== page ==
The US Dietary Guidelines recommend meeting the daily requirement by eating three "ounce-equivalents" of breads, rolls, cereals or other grain foods made with 100% whole grains. A slice of bread or a serving of breakfast cereal usually weighs about an ounce.

Want an easier way to think about it? Just look at your plate at each meal, and make sure you've included some source of whole grains. That's why our slogan is "Whole Grains at Every Meal."

By this scheme, if you are overweight, it's because you lack fiber and you're too inactive. "Get up and go!" It's not the diet, they say, it's you!

See through this for what it is: Nonsense. Wayne was overweight, packing 20 extra pounds in his abdomen from his over-dependence on processsed carbohydrates--"whole grains"--not from inactivity.

Comments (7) -

  • Anonymous

    10/18/2007 11:45:00 PM |

    I'm also an 'exercise fanatic'.  I've run well over 50 marathons.  I lived the high-carb lifestyle because  the literature was saying carbs are necessary for athletics. And in consequence my cholesteral was always above 290.  Now I'm following a lower carb diet and have seen the cholesterol level drop to 210.  And since reading Colpo and Traubes' new book I'm less worried about cholesterol.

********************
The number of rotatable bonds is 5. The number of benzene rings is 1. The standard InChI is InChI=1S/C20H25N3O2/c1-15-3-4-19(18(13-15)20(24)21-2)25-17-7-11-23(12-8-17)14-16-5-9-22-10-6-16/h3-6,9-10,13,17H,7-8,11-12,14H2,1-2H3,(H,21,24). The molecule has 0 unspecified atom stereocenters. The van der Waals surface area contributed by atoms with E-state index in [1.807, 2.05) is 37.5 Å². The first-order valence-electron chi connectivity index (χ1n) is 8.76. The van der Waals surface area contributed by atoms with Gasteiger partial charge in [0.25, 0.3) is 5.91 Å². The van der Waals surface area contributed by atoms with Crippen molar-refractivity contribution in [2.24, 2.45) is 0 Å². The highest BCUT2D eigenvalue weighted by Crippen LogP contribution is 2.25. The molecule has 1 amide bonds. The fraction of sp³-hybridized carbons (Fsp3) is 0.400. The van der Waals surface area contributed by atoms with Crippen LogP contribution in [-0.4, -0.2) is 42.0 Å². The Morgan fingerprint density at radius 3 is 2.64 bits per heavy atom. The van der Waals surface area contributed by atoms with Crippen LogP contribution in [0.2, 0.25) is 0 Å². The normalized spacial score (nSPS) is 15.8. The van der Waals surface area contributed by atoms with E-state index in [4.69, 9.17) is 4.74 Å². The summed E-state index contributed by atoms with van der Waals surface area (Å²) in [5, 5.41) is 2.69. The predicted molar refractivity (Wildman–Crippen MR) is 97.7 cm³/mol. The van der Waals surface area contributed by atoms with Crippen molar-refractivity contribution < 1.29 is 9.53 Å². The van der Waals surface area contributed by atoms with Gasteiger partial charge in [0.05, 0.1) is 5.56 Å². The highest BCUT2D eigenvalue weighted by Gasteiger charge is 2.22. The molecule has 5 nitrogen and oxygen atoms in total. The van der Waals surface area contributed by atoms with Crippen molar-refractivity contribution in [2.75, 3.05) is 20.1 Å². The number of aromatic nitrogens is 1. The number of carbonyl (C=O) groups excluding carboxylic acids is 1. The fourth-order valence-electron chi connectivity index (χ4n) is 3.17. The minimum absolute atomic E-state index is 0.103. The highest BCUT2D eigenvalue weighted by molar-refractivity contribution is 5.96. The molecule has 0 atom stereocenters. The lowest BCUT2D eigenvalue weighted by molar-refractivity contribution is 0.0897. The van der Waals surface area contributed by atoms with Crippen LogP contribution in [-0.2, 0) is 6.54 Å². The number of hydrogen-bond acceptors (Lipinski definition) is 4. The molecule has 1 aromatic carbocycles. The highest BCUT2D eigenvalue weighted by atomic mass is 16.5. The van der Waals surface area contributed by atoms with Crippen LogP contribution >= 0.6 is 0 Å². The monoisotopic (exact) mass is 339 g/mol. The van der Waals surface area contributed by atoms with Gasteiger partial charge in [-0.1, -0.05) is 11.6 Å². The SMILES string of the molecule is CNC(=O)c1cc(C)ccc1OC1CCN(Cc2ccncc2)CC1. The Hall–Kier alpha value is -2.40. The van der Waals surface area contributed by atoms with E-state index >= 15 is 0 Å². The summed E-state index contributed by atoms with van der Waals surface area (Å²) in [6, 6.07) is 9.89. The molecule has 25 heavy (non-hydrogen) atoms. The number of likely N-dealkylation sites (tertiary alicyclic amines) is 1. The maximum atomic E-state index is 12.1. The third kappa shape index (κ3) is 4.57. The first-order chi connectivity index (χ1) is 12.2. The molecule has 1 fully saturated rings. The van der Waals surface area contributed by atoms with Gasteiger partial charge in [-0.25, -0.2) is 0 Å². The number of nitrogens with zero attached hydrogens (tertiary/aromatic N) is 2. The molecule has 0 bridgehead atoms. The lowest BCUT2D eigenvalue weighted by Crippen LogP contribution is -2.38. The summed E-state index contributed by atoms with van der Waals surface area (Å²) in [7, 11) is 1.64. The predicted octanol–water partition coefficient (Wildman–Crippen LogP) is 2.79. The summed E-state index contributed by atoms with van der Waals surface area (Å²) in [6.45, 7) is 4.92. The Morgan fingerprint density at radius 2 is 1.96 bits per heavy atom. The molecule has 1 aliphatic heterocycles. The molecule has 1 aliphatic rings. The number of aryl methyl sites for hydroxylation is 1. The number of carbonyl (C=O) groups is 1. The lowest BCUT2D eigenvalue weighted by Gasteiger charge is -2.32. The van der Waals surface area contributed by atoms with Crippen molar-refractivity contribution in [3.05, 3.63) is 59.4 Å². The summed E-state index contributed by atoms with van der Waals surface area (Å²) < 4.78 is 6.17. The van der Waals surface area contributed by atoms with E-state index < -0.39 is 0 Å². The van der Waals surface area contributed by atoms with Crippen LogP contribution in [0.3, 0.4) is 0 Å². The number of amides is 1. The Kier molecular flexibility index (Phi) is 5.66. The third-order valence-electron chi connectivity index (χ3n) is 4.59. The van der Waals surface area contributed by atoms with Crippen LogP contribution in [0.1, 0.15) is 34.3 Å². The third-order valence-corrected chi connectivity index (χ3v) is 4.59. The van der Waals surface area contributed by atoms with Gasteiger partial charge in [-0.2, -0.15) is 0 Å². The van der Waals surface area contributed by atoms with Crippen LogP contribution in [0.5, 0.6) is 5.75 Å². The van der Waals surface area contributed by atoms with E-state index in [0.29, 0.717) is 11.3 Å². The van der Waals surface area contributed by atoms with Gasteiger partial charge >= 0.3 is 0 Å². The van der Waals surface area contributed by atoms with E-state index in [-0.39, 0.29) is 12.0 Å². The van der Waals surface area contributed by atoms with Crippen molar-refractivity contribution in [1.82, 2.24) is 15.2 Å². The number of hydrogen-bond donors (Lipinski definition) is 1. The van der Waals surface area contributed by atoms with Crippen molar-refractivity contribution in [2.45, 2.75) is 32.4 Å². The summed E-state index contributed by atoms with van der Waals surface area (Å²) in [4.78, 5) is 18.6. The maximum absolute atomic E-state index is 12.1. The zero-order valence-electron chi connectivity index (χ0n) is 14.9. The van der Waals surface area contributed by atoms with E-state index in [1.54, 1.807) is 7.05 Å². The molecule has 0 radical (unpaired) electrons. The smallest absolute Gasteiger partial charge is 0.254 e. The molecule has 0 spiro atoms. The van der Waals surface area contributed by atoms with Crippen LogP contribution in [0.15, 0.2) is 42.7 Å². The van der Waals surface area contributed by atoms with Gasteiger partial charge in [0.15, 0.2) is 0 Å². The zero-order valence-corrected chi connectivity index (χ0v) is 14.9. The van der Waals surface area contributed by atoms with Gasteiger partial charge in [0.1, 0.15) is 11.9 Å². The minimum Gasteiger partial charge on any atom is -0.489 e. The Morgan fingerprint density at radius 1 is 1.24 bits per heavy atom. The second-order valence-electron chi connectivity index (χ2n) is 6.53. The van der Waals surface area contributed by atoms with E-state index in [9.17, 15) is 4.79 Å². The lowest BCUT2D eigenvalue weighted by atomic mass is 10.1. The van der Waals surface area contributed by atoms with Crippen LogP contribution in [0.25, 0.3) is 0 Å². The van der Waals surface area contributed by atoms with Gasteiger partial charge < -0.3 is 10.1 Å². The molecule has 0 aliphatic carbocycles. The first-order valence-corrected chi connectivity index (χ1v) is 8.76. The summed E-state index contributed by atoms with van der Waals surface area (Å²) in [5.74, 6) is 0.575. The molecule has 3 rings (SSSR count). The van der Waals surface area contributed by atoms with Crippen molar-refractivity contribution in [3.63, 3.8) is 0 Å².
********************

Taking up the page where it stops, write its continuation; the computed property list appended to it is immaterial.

• Jason

    10/19/2007 12:55:00 AM |

    When we eliminate grains and the filling feeling that comes from eating grains,it's difficult to know what the replacement should be.
    Protein? Fat? Low glycemic vegs?
    Some combination of the three?
    If the answer is a combination,  the amount to feel full eating the low glycemic vegs is often large and we wonder whether the insulin response is similar to the grains we eliminated.

  • Dr. Davis

    10/19/2007 2:35:00 PM |

    Good questions. That's why we often base details of diet on lipoprotein patterns. Someone with severe small LDL, for instance, may do best to reduce grains as much as possible, increase healthy oils and proteins accordingly.

    We are still working on the new Track Your Plaque diet that will incorporate some of the more recent experiences in diet manipulations.

  • wccaguy

    10/19/2007 2:58:00 PM |

    Hey Jason,

    I discovered this blog and Dr. Davis' TYP program at the beginning of September.  I have relatively successfully cut carbs and grains from my diet thus far.